4: Dawn at Ceres
Since March, the NASA Dawn spacecraft has been orbiting the dwarf planet Ceres. Dawn had already orbited the giant protoplanet Vesta in 2011-2012 before arriving at Ceres. The mission objective is to investigate Ceres and Vesta, two objects in the main asteroid belt, and the evolutionary differences between them.
The Ceres mission has also provided amazing images, including shots of bright white spots on the dwarf planet. There are a couple of theories around the cause of the spots, one being a kind of salt, the other being ammonia-rich clays.
The Ceres team recently released a colourful map of Ceres highlighting the compositional differences present on the surface. “Ceres continues to amaze, yet puzzle us, as we examine our multitude of images, spectra and now energetic particle bursts,” said Chris Russell, Dawn principal investigator at the University of California, Los Angeles.
3: Rocket blows up
Grocery delivery gone wrong! The Orbital Sciences rocket, set to deliver supplies to the ISS exploded seconds after lift-off on October 28. The rocket held over 2,000 kilograms of food, scientific instruments and other supplies for the ISS crew. The flight was to be the third cargo mission for Orbital Sciences, part of a $1.9 billion contract with NASA. Investigations into the cause of the explosion have traced back to the AJ26 first-stage engines and moves have been made to discontinue using them. Thankfully, no one was harmed in the explosion, which you can watch here.
2: Liquid water detected on Mars
Mars continues to be a planet of fascination and the NASA announcement of liquid water found on Mars was a cause of much excitement. The liquid was more in the form of “seepage” and was found using an imaging spectrometer on the Mars Reconnaissance Orbiter (MRO). Researchers detected “signatures of hydrated minerals on slopes where mysterious streaks are seen on the Red Planet”. The dark streaks change over time, getting darker and seeming to flow down the slopes during Mars’ warm season, and fading in the cold seasons. You can read the full rundown of the discovery here.
1: We meet Pluto
The big news of this year was seeing Pluto for the first time in beautiful detail. At 7.5 billion kilometres away from Earth the New Horizons spacecraft had a long way to travel, in fact, it took ten years to travel to Pluto, with the help of a gravity assist from Jupiter. In the lead up to closest approach we received images of the planet, each one clearer than the previous, until July when we viewed a beautiful, high-resolution image of Pluto. The new view showed depth and dimension, and a now infamous “heart” shaped region – an 852kilometer-wide icy crater thought to be caused by a collision.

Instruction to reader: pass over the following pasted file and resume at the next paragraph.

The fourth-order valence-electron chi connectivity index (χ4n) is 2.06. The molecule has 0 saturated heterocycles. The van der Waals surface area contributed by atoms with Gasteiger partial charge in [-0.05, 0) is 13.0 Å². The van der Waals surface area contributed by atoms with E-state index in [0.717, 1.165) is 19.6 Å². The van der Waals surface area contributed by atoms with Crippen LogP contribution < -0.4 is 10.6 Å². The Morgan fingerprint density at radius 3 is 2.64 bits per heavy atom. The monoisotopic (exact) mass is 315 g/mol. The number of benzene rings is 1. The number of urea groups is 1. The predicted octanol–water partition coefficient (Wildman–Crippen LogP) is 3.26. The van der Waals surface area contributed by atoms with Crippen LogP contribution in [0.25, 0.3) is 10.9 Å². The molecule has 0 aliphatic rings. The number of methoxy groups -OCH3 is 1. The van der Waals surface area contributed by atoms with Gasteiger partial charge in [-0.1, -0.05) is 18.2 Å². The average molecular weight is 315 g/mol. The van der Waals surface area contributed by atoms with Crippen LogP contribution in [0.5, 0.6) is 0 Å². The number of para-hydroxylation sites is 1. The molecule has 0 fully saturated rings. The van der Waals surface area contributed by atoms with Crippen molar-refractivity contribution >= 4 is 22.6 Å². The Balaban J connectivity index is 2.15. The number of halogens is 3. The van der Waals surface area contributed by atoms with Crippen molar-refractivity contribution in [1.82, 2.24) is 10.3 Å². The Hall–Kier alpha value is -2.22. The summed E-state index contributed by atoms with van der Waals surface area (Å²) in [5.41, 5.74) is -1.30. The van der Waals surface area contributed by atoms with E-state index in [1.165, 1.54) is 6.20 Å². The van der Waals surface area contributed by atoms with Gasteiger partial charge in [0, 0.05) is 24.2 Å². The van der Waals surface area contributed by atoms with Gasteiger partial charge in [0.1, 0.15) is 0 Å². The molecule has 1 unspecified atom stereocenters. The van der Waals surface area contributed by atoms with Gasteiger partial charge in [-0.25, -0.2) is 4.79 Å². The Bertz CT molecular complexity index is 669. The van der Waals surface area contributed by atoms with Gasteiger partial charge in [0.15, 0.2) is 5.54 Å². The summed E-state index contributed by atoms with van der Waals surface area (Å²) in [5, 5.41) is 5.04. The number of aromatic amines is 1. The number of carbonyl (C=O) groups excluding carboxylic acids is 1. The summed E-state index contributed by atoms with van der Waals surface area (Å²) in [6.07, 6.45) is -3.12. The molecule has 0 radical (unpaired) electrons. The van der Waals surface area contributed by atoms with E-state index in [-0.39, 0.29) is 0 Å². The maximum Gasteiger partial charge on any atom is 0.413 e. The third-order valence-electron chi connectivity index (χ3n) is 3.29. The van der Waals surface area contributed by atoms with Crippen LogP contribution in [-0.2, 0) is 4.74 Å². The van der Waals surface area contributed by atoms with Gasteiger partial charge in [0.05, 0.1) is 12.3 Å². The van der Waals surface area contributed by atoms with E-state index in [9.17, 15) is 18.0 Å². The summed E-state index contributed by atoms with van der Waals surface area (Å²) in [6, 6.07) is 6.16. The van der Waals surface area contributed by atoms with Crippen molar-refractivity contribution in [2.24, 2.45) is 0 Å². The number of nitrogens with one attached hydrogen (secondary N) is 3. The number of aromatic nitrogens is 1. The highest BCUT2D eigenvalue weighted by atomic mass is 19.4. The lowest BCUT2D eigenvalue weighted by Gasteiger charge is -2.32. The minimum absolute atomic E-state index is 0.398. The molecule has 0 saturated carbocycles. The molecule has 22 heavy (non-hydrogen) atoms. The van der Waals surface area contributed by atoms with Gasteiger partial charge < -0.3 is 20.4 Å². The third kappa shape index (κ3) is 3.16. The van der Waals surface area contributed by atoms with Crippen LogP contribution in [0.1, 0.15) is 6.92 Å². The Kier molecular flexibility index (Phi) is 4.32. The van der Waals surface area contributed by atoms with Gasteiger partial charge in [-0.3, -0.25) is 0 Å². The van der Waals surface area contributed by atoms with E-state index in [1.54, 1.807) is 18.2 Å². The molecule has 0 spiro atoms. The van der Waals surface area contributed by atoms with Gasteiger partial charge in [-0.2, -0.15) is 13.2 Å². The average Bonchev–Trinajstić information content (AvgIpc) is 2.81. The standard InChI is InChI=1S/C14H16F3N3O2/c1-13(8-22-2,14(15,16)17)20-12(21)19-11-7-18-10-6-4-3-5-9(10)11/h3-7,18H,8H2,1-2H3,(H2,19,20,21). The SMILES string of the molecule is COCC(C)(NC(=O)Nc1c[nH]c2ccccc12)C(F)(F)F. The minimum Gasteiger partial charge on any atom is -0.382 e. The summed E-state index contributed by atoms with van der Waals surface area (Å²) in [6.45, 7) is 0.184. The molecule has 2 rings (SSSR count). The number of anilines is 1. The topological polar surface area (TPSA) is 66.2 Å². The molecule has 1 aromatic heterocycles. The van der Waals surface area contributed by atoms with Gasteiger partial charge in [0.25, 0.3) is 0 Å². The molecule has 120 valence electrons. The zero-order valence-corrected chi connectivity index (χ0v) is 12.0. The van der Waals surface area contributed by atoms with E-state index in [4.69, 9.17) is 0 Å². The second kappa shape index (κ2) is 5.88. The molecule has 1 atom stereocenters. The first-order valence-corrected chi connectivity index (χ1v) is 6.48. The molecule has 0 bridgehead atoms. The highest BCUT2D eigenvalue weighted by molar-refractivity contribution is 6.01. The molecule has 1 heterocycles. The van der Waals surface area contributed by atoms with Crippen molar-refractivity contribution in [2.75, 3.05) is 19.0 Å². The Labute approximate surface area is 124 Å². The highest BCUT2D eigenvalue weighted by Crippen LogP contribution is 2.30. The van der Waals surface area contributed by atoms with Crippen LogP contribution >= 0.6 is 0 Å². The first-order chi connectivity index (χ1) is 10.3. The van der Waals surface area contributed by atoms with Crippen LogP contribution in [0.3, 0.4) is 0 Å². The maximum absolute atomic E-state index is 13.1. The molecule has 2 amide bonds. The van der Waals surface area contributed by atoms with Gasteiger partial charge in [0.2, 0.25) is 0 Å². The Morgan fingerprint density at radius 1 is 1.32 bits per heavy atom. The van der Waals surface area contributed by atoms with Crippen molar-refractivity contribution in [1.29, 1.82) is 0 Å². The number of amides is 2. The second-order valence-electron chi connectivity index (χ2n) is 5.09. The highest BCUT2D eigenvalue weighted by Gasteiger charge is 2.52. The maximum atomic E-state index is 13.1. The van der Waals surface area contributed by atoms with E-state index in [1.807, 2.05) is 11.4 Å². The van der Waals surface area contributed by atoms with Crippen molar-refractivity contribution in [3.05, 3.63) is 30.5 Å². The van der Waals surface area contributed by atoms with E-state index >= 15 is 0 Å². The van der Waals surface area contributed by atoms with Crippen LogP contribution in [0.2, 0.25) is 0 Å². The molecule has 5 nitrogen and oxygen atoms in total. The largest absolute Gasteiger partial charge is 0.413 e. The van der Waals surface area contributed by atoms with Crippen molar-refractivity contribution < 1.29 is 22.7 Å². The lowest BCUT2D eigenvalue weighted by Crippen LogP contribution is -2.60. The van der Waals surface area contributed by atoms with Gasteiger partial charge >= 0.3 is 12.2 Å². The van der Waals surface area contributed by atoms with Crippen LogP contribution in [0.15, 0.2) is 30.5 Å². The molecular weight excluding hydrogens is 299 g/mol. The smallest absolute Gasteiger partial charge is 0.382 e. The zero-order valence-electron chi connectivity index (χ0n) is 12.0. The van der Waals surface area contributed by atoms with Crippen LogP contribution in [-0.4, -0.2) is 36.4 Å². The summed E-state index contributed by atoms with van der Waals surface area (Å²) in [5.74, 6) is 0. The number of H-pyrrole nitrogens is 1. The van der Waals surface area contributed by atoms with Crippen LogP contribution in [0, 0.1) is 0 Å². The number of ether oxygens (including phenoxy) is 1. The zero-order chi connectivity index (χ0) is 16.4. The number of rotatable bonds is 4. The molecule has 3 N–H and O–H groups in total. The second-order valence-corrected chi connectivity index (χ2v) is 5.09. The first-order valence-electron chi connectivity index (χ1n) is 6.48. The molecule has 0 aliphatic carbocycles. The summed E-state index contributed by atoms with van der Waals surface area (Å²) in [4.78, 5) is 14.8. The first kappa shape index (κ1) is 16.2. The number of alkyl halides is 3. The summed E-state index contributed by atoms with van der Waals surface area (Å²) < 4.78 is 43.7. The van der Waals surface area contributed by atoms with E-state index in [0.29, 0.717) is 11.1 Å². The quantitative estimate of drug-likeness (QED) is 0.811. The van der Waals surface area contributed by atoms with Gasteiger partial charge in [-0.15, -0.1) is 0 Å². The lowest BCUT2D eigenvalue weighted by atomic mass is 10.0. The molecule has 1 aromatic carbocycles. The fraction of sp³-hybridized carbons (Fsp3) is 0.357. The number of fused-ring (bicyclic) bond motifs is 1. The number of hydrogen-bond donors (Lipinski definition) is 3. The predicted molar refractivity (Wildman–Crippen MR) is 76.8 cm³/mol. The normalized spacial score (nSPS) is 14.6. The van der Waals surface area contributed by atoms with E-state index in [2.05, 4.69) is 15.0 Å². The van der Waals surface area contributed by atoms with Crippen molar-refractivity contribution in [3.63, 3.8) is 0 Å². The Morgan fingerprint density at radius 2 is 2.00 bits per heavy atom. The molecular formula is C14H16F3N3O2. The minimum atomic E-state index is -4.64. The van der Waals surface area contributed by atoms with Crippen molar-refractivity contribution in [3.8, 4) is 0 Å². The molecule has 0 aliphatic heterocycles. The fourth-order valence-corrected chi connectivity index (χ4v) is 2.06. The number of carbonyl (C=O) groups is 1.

This mission has introduced us to a whole new world at Pluto, of icy-plains and mountain ranges, multiple soil types and textures, and most notably, one of Pluto’s moons, Charon. We’ve narrowed in on the sizes of Pluto and its moons, learnt that Pluto has a plasma tail and that its atmosphere is blown into space by solar winds, and we now know that Pluto is red, and complex hydrocarbon compounds cause this colouration.
It’s not just the planet that is impressive. The New Horizons spacecraft is the fastest spacecraft ever launched clearing Earth at 58,500 km/h and it’s the first ever probe to visit Pluto.
New Horizons is now travelling out into the Kuiper Belt region but it’s still hard at work transmitting data back to the NASA team, in what is called “departure science”. It will now visit another Kuiper belt object named ‘2014 MU69’. New Horizons has already changed what we know about Pluto, what it reveals about the Kuiper Belt and other distant objects…. We’ll just have to wait and see.